Consent of the father to the adoption of a child

In order for a child to be released for adoption, the consent of both parents is required. This consent can normally only be given eight weeks after the birth of the child. If the mother is not married, if you as a father are not entitled to custody, you can give consent to adoption before the child is born. This consent must be notarised. Consent to adoption cannot be certified by a youth welfare office. In addition, the father can make a statement that he will not apply for parental care for the child. This declaration, which complements the consent, must be certified "publicly". "Public" means that the declaration can also be notarized. However, the declaration can also be certified, for example (in this case free of charge) with a youth office. Both when obtaining consent to an adoption and when the waiver is issued, you will be informed of the legal consequences and effects of the certificate prior to the certificate.

Proof of identity (identity card, passport or similar document) Proof of paternity (birth certificate of the child, either with the entry of the father or declaration of recognition of the father plus confirmation of the mother about paternity)


You must be the father of the child. If paternity has not yet been legally established, you must be able to make credible the father of the child. For example, the mother might confirm that only you are eligible as the child's father.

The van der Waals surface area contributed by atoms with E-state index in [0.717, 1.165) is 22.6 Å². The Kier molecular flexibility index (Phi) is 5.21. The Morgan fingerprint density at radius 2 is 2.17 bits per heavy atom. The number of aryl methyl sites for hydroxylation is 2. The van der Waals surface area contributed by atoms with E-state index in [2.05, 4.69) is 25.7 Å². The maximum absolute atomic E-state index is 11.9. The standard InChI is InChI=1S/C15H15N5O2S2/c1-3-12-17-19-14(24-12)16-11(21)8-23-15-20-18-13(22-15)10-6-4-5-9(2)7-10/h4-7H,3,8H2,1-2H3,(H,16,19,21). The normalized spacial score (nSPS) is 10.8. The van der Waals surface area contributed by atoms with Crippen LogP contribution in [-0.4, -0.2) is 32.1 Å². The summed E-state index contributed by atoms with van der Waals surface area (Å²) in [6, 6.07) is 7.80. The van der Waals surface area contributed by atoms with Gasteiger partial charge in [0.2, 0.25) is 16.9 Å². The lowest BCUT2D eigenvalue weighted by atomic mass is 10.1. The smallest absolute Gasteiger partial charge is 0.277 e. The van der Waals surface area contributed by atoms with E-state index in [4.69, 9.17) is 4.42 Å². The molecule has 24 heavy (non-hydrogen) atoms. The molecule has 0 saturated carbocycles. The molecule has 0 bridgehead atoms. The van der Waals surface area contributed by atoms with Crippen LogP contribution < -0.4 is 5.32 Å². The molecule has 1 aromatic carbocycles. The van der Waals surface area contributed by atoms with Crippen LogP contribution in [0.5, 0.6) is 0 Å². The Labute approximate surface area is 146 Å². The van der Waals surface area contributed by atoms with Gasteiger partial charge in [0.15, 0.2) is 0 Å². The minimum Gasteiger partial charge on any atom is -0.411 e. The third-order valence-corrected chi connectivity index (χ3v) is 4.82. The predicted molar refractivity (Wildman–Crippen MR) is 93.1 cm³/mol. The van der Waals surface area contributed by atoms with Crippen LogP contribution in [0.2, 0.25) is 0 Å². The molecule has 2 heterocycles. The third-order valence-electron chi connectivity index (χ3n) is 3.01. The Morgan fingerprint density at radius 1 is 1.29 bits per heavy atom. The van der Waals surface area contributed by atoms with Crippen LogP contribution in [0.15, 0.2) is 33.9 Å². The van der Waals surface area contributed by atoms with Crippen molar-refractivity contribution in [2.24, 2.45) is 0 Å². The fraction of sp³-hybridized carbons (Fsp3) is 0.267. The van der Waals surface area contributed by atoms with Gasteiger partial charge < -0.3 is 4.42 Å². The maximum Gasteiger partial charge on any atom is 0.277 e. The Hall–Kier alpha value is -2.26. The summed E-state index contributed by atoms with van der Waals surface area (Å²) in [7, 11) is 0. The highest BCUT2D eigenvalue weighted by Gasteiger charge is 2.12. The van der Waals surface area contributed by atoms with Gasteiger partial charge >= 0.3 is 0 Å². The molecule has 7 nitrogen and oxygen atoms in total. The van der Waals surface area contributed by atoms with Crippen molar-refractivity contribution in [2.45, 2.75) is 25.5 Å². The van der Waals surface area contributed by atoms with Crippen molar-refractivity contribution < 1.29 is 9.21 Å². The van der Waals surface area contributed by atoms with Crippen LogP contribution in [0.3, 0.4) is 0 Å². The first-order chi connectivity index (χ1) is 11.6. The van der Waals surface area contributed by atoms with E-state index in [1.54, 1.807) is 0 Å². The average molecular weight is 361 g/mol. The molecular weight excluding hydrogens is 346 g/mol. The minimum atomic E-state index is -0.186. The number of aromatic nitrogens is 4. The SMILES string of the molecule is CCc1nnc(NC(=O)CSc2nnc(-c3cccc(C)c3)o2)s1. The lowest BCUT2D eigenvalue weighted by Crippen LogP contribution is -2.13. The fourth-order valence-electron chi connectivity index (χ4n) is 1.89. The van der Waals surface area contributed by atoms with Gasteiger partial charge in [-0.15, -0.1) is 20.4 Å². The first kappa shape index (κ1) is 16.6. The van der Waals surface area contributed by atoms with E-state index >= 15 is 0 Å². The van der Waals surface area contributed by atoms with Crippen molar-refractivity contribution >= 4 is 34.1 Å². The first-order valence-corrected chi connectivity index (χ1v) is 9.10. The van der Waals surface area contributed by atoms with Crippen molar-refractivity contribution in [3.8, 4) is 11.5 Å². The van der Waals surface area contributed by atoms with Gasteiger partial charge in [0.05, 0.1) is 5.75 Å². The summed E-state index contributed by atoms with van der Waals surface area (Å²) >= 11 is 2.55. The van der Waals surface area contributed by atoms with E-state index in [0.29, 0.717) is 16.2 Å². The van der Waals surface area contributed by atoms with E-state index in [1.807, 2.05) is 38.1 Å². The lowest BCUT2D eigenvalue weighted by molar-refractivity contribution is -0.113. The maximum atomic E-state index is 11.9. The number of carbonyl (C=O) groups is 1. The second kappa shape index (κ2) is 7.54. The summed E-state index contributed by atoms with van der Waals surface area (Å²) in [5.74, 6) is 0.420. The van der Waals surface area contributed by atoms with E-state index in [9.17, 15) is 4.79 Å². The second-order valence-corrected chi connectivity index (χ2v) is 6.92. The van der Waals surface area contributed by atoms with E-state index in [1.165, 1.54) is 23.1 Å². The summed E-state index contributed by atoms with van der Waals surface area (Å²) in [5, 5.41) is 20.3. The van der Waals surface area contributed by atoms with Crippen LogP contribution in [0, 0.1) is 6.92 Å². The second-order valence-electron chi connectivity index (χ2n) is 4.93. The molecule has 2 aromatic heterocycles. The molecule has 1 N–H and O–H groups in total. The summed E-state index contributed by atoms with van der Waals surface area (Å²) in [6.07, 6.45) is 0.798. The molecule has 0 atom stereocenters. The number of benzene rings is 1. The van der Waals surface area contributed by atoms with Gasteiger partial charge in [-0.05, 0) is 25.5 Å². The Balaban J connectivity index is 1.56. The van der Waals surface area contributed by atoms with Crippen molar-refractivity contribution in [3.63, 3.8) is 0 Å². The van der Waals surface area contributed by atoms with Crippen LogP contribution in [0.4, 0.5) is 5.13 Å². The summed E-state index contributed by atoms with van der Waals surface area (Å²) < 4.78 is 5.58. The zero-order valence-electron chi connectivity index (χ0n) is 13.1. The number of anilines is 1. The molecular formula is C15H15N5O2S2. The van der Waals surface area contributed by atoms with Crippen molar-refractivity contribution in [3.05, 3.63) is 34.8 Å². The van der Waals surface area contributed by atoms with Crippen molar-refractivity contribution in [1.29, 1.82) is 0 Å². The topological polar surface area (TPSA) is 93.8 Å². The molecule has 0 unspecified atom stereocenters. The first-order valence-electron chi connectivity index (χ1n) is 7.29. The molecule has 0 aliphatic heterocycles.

Consent to adoption must be notarized (i.e. by a notary). The waiver must be certified publicly. This is also possible in a notary's office, but also, for example, in a youth office.
You must prove that you are the child's father. Proof can be provided by a birth certificate of the child in which you are registered as a father. If the child has not yet been born, you must demonstrate that you are the father of the child (see prerequisites). The same applies if your paternity has not yet been legally established after the birth of the child. The person who accepts the document will inform you of the legal effect of the document. An appointment is required for the registration at the Youth Office. The document is then sent to the Family Court. The consent or waiver will take effect as soon as the certificate has been received by the family court. Both consent and renunciation are irrevocable. This means that even if you change your mind, you cannot resign from the certified declarations.

Responsible for the content
Senator for Social Affairs, Youth, Integration and Sport of the Free Hanseatic City of Bremen

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